Members speak out for economic justice legislation

KFTC members have been active in Frankfort this week, supporting several economic justice bills as the session draws to a close. House Bill 374, which closes corporate tax loopholes to fund a state Earned Income Tax Credit, received a hearing in committee yesterday, and CKY member Jesus Gonzalez testified in support of the EITC. Here is Jesus's testimony:

"I’m a single father. I work full-time. This policy will help people like me, parents who are working to support our kids. Parents who go days without eating breakfast and lunch because we can only afford one meal a day for ourselves."  

This bill wouldn’t fix everything, but it would help. Two of my tires are about to pop, and I can’t afford to get new ones. It’s not safe to drive my child with tires like that, but those are the choices I have to make. A bill like this would help me buy safe tires on the car. It would help people who are in situations like mine.

I urge you to vote on this bill and pass it out of this committee today.

I want to add one more thing. My family is from Cuba, so I recognize the privilege that I have in being able to address the committee, and participate in our government in this way. But because of my family’s background, I also recognize how important it is to speak up and try to fix things that are unfair. I think that government is stronger when we all participate in it.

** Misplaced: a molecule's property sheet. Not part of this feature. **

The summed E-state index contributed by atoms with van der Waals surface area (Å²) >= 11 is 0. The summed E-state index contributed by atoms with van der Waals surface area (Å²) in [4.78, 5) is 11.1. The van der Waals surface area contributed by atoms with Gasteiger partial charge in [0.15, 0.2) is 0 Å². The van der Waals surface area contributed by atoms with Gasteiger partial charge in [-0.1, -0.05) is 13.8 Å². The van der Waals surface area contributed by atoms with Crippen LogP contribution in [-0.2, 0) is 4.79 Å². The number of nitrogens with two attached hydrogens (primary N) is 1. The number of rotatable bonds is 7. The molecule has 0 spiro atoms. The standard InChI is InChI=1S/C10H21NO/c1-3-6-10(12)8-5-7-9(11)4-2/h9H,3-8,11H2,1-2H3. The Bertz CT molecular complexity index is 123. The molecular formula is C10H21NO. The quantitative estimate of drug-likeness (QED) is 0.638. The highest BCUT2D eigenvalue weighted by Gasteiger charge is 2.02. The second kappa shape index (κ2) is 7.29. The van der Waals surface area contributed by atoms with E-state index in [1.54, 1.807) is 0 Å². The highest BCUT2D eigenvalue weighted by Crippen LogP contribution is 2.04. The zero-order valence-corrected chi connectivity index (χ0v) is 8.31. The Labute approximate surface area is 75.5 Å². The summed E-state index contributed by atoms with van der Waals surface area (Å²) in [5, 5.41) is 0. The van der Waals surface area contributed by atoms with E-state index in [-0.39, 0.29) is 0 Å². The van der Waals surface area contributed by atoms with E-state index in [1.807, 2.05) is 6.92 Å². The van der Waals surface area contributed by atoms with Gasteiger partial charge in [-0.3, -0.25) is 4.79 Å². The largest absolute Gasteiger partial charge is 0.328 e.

Thank you."

Despite lots of supportive comments from committee members, the comittee didn't have an opportunity to vote on the bill. Jesus's testimony, though, lifted up the importance of the voices of Kentuckians getting heard in our legislative process. One legislator came up to Jesus afterward and said, "I want to thank you. This is an issue I have always been against, and was not going to support. Your testimony has opened my eyes, and made me realize this is something we may need."

William and Watkins 2Members returned to Frankfort today, braving the threat of an ice storm, to lift their voices again for the renters' protections of URLTA (HB 368) and raising Kentucky's minimum wage (House Bill 2, which is still possible for the Senate to pass). This is the first year URLTA has been introduced, and we used the day to focus on legislators in more rural areas of Kentucky where renters are more vulnerable because their communities haven't adopted the protections in URLTA, building up the base of its support. 

Maya Williamson, a first-time lobbyist from Jefferson County, said of the day, "It made me feel like if we keep at this long enough, we can really make a difference." 

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